One year after the Queen’s passing, the monarchy in Canada is less popular than ever, but what does it mean to become a republic?
King Charles III’s coronation on May 6 was marked by his dedication to the commonwealth nations, with Canada being a part of this union. However, the popularity of the Royal Family in Canada is dwindling, with one recent IPSOS poll indicating that over half of Canadians are at least somewhat in favour of severing Canada’s ties to the monarchy entirely. This raises the question: why does Canada maintain its relationship with the Royals?
As a British citizen, I find Canada’s continuation of the constitutional monarchy even more perplexing. In the United Kingdom, the Royal Family holds historical significance for our national identity.
Yet, even in my homeland, support for the monarchy is conflicted, especially among younger people. A YouGov survey released earlier this month revealed that 40 per cent of 18–24 year olds said that they would prefer an elected head of state. In Canada, the trend is even more pronounced; 57 per cent of those under age 35 agreed that Canada should cut its formal ties with the Crown, spelling out a precarious future for the constitutional monarchy.
Perhaps these figures come as no surprise, given the profound and harmful legacy of colonialism and slavery linked to the monarchy. For advocates of decolonization, maintaining the monarchy perpetuates the legacies of violence and injustice.
When Queen Elizabeth passed away, Terry Teegee, regional chief of the B.C. Assembly of First, commented on the ongoing difficulties between Indigenous peoples and the Royals in an interview with CTV. “We all know what had happened over the last 100 years with the residential school policy, also really genocidal policies such as the Indian Act and placing us on reserves and taking us off our lands,” said Teegee. The ongoing trauma of these events causes pain and anger for many.
Supporters of a republic may point to other commonwealth nations that have rid themselves of the Royals. Barbados is the most recent example, declaring full independence in November 2021. Following this, during a swearing-in for the new president, Sandra Mason, King Charles spoke of the “darkest days of our past and the appalling atrocity of slavery” that the island suffered.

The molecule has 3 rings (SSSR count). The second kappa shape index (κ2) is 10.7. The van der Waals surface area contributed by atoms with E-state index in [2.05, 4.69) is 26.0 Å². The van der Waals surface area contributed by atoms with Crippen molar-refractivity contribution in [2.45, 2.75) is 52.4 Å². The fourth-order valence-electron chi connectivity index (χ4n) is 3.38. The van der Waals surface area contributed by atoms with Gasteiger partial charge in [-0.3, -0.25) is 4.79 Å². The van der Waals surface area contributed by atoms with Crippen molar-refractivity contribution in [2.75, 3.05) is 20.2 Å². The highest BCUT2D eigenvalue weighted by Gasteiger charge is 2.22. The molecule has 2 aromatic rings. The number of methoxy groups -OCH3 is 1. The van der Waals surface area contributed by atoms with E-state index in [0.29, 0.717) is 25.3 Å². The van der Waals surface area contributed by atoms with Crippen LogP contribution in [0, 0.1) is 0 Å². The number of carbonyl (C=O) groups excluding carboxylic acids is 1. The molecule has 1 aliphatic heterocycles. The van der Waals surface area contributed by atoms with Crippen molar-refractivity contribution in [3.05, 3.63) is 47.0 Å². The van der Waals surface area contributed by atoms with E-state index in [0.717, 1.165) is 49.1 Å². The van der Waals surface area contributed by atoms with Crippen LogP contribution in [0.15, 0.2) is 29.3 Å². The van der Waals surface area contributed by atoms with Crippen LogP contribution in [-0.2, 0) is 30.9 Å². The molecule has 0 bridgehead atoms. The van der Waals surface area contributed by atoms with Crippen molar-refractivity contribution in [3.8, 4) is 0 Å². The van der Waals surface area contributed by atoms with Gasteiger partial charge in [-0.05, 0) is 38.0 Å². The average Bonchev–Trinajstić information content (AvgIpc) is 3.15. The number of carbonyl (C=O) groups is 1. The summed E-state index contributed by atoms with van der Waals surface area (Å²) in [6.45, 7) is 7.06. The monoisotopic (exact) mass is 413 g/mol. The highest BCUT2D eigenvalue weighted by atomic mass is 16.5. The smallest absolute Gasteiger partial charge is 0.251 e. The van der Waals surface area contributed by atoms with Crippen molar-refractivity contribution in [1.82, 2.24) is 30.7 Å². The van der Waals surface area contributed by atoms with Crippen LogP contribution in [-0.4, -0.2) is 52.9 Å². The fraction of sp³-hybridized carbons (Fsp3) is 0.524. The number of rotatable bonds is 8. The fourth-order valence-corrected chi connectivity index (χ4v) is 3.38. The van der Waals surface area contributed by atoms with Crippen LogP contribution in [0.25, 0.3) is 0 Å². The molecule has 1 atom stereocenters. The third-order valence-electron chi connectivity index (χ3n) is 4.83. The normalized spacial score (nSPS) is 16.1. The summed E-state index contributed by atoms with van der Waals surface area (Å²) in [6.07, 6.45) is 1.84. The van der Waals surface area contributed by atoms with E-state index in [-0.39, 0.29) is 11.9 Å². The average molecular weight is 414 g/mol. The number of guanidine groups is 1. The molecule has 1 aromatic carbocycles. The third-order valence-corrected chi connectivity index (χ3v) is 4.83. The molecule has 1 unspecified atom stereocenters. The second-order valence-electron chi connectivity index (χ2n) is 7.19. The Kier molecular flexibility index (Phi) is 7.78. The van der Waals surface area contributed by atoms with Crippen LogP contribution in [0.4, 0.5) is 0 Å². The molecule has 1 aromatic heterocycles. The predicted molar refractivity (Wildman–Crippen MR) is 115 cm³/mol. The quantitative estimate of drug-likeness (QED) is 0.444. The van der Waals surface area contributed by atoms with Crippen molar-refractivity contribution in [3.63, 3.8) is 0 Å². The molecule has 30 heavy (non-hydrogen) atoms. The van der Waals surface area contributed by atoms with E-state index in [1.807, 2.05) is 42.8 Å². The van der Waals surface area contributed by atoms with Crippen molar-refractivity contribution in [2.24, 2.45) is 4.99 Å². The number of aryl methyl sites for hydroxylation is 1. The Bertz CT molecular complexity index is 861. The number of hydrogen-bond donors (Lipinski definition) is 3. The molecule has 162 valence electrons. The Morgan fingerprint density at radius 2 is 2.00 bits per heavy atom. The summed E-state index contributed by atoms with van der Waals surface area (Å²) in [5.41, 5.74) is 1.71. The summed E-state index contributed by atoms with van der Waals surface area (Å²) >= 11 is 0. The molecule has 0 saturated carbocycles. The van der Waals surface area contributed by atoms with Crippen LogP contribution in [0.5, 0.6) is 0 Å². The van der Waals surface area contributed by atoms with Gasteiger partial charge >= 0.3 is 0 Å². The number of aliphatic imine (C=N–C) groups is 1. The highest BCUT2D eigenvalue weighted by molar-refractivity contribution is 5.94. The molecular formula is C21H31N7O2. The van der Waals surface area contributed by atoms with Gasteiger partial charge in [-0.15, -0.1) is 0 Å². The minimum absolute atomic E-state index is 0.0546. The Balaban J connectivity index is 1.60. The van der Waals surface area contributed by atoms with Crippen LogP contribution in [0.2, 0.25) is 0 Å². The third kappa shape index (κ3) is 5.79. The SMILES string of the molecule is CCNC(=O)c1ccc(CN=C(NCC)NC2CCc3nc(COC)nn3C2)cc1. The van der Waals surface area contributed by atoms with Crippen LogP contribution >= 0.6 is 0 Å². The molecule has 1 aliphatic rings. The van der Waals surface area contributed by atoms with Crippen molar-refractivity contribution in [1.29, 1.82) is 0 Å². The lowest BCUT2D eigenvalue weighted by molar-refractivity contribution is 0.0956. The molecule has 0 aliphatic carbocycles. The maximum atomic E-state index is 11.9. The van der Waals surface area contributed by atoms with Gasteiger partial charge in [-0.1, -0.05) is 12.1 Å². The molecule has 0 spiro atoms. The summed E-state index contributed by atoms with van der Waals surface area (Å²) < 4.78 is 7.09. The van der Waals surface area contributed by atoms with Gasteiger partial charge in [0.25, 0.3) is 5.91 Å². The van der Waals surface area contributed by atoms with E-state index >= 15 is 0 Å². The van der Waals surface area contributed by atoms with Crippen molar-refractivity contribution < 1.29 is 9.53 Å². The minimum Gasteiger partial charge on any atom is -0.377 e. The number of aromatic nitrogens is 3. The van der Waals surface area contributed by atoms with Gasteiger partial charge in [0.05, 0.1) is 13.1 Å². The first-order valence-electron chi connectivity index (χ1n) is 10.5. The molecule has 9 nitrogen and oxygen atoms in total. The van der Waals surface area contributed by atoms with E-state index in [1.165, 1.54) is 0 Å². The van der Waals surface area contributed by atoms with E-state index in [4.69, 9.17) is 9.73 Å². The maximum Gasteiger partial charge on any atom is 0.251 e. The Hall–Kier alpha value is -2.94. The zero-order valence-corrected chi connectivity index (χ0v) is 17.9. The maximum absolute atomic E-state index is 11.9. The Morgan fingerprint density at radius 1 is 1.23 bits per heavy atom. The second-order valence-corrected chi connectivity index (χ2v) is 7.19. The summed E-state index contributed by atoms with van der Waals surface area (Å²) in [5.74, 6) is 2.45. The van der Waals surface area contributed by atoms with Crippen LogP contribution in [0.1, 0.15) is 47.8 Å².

The Caribbean nation’s decision to leave the commonwealth severs their ties with colonialism and the enslavement of millions at the hands of the British empire, allowing them to move beyond this painful history. Given Canada’s own past of colonization, one may wonder why we continue to pledge allegiance to a foreign monarch.
It’s worth noting that removing the monarch as the head of state could be far more complex for Canada than for some other commonwealth realms. As a nation comprising 10 provinces and three territories, the Canada of today is a constitutional monarchy, with King Charles III serving as head of state. The 1867 Constitution Act is a hugely important document which outlines the distribution of power in federal and provincial governments, establishing parliament.
To alter this foundational act would require unanimous agreement from all provinces and territories, the House of Commons, and the Senate. Some warn that changing the constitution could lead to extreme disorder and confusion, conjuring fear from provincial governments that they might have to surrender powers over to the federal government.
In addition, there are some Indigenous people who favour maintaining or rebuilding Canada’s ambivalent relationship with the monarchy. Though this requires accountability for the harms done. Sara Mainville, an Anishinaabe lawyer, said in 2022 that King Charles III “has a very important and special place in reconciliation.” Mainville highlighted that the treaties signed by Indigenous peoples in the century were not with the government, but with the Crown.
In a statement to the Guardian last year, Mainville said that the treaties represented a statement of trust that both nations could live side-by-side and breaking them could be “traumatic.”
Then there’s the question of who or what would replace the monarchy. Electing a president, as in the United States, puts faith in the people to choose their own democratic leader. Retaining a system of checks and balances is crucial to prevent unbidden power from a single elected official.
The current system in Canada requires the appointment of a Governor General, who represents the monarch in Canada and serves as a non-partisan voice that keeps parliamentary leaders accountable. The current Governor General, Inuk leader Mary Simon, is the 30th person to hold this role, and the first Indigenous individual to do so.
Though the role is largely ceremonial, the Governor General retains the power to dissolve parliament, and is (in theory) holding the Prime Minister to account for their actions. Keeping this position is a safeguard for our democracy.
If we behead the nation and sever Canada’s ties with the monarchy, we need a better alternative that accommodates the needs of all provinces and territories. Maybe this includes a democratically elected head of state who represents all Canadians.
Is this just a pipe dream? Perhaps, but it’s one that deserves some royal consideration.